2.6. Statistical Analyses
Statistical analyses were performed using Statistica 9.0 software (StatSoft, Tulsa, OK, USA), and the level of significance was set at . Values were expressed as median with the 25th and 75th quartiles, and minimum and maximum. The Mann-Whitney -test was applied to assess differences in the expression level of IGF1, IGF1R, and IGFBP3. Correlations were evaluated using the Spearman rank correlation test.
3.1. Specificity of the Real-Time Reverse Transcription Polymerase Chain Reaction Assay
RT-PCR specificity for the target genes was confirmed experimentally on the basis of amplimers melting temperatures. For each RT-PCR product, a single peak at expected temperatures was observed: IGF1, 77.6°C; IGF1R, 77.4°C; IGFBP3, 82.4°C, and GAPDH, 80.0°C (data not shown). Gel electrophoresis also revealed the presence of a single product of predicted length (data not shown).
3.2. Differences in IGF1, IGF1R, and IGFBP3 Expression Level between Diabetic and Nondiabetic Patients
IGF1 and IGF1R mRNAs were detected in all tested ERMs and PBMCs obtained from the control and study groups. However, IGFBP3 was only detected in PBMCs of all patients. In the ERMs, the mRNA level of IGF1 was significantly higher in the patients with diabetes (median = 271 mRNA copies/μg of total RNA) compared to the control iERMs of nondiabetic group (median = 85 mRNA copies/μg of total RNA). In the case of IGF1R, the expression was significantly greater in ERMs after PDR (median = 1341 mRNA copies/μg of total RNA) compared to the idiopathic ERMs (median = 938 mRNA copies/μg of total RNA) (, Mann-Whitney -test) (Figure 1).
In PBMCs, there were no significantly different expressions of IGF1, IGF1R, and IGFBP3 between diabetic (median = 163 mRNA copies/μg of total RNA; 298 mRNA copies/μg of total RNA; 1211 mRNA copies/μg of total RNA, resp.) and nondiabetic patients (median = 144 mRNA copies/μg of total RNA; 308 mRNA copies/μg of total RNA; 1209 mRNA copies/μg of total RNA, resp.) (IGF1 , IGF1R , IGFBP3 , Mann-Whitney -test) (Figure 2).
3.3. Correlations between IGF1, IGF1R, and IGFBP3 Expression Level and Time Interval between Diagnosis and Surgery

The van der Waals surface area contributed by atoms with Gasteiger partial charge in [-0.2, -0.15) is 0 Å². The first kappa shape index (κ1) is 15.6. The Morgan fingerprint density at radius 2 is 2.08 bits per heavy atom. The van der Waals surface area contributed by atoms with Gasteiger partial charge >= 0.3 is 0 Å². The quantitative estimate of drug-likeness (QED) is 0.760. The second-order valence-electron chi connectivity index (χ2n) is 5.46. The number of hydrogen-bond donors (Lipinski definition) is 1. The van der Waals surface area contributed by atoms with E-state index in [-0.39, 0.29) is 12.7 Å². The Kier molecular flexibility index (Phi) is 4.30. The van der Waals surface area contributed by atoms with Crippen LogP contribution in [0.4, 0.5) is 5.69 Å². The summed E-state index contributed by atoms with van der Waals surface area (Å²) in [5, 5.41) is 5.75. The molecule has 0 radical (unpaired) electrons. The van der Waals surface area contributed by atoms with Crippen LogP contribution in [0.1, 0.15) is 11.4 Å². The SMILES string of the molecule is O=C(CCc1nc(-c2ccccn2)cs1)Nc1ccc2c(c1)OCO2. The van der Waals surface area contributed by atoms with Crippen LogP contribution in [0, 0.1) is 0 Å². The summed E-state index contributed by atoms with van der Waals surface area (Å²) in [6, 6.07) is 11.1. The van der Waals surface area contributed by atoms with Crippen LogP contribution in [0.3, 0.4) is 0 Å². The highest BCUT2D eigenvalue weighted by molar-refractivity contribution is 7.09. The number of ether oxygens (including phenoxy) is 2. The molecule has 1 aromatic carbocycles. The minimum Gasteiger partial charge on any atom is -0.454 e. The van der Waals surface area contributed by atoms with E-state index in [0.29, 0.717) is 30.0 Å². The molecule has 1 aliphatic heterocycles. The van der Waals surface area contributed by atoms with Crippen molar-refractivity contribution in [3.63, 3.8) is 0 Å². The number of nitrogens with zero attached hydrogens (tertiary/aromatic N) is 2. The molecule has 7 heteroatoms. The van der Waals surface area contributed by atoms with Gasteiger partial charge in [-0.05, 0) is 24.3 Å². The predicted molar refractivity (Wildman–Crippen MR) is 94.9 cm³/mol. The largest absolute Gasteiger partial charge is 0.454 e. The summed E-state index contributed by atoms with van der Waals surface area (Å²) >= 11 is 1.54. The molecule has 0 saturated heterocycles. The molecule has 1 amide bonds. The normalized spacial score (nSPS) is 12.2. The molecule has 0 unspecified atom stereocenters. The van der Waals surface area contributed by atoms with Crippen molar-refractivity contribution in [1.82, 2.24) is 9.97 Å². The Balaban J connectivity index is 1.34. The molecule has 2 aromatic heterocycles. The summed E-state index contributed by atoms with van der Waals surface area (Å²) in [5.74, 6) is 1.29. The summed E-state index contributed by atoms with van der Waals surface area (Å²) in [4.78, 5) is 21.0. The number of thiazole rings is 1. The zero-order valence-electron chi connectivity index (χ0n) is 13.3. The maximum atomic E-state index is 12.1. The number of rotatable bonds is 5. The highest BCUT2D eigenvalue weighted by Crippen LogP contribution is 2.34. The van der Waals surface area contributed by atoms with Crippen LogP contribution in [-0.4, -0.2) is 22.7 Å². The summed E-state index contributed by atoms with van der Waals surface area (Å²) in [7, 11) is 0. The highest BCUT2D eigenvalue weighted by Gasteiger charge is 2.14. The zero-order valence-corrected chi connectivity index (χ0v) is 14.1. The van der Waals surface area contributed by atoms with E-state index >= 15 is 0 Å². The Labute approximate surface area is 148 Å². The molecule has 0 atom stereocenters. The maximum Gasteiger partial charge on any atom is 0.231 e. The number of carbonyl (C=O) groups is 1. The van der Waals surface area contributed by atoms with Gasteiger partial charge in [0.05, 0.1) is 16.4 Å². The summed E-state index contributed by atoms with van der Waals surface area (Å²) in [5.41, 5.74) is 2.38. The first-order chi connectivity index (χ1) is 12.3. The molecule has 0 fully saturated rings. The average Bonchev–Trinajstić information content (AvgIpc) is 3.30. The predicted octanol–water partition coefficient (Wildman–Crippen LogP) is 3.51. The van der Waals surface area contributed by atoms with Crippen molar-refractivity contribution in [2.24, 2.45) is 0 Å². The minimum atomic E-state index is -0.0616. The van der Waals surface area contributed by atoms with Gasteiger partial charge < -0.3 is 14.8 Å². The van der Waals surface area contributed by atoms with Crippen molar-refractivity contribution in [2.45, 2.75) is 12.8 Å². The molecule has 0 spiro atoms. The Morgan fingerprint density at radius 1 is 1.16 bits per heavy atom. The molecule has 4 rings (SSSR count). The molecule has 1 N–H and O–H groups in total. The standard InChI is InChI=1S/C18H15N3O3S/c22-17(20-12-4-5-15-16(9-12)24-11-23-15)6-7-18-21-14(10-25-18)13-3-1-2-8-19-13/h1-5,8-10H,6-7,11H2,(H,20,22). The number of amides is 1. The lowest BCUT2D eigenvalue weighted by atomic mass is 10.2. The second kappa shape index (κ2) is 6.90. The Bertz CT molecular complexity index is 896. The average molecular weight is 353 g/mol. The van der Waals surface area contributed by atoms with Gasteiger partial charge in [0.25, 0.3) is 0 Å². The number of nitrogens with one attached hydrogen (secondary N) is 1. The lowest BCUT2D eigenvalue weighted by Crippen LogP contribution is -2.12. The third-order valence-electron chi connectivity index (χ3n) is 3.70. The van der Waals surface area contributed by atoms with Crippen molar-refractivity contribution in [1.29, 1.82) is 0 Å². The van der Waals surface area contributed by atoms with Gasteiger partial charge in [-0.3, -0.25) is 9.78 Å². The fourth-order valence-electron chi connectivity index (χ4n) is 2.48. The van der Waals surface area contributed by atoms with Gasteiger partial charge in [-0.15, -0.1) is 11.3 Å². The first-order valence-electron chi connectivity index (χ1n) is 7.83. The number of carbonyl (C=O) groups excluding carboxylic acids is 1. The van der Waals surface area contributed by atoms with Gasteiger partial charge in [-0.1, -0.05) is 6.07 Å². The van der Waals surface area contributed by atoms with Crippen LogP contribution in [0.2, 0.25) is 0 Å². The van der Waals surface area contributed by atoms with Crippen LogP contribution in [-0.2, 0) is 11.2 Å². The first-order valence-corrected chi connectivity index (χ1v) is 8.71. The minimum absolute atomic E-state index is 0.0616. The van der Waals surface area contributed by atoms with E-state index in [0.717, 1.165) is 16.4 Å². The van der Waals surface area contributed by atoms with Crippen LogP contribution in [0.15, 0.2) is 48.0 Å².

There was no correlation between the time interval between diagnosis of the condition and the actual surgery and the expression of IGF1, IGF1R, and IGFBP3 both in the ERMs and PBMCs of the diabetic samples. Corresponding to the results obtained for diabetic patients, in iERMs and PBMCs from the nondiabetic patients, no correlations between the expression of IGF1, IGF1R, and IGFBP3 genes and time interval between diagnosis of the condition and the actual surgery were detected (Table 3).
IGF1/IGF1R/IGFBPs complex can participate in the physiological and pathological events that occur in the retina. Previous research has revealed IGF1, IGF1R, and IGFBPs expression in microvascular endothelial cells, pericytes and retinal epithelial cells (RPE) in vitro [25–27]. Therefore, it is suggested that these growth factors can also cause progression of ERMs, especially during proliferative diabetic retinopathy . On the other hand, the level of IGFs in the eye tissues may result, in part, from damage to the blood-retinal barrier. Furthermore, the association between level of IGFs in serum/PBMCs and the development of PDR is still not fully explained . Therefore, determination of differences between mRNA levels of IGFs in ERMs and PBMCs in diabetic compared to nondiabetic patients using real-time QRT-PCR seems to be important. In the present study, IGF1, IGF1R, and IGFBP3 mRNA levels were detected in PBMC samples, but in ERMs only IGF1 and IGF1R mRNAs were determined. It can be explained that IGFBP3 did not cause proliferation of retinal cells . Moreover, Spoerri et al.  showed that exogenous administration of IGFBP3 can induce growth inhibition and apoptosis of retinal cells. On the other hand, it was reported that IGFBP3 is neuroprotective, antiapoptotic, anti-inflammatory after retinal injury [30, 31] and may prevent the progression of PDR . Previous research showed that also IGFs are not involved in proliferation of these cells but in stimulation of epiretinal membrane contraction . In contrast, Spraul et al.  and Takagi et al.  indicate that IGF1 and IGF2 can influence RPE cell migration and proliferation. In turn, Ruberte et al.  determined that neovascularization was consistent with increased vascular endothelial growth factor level induced by IGF1 in retinal cells.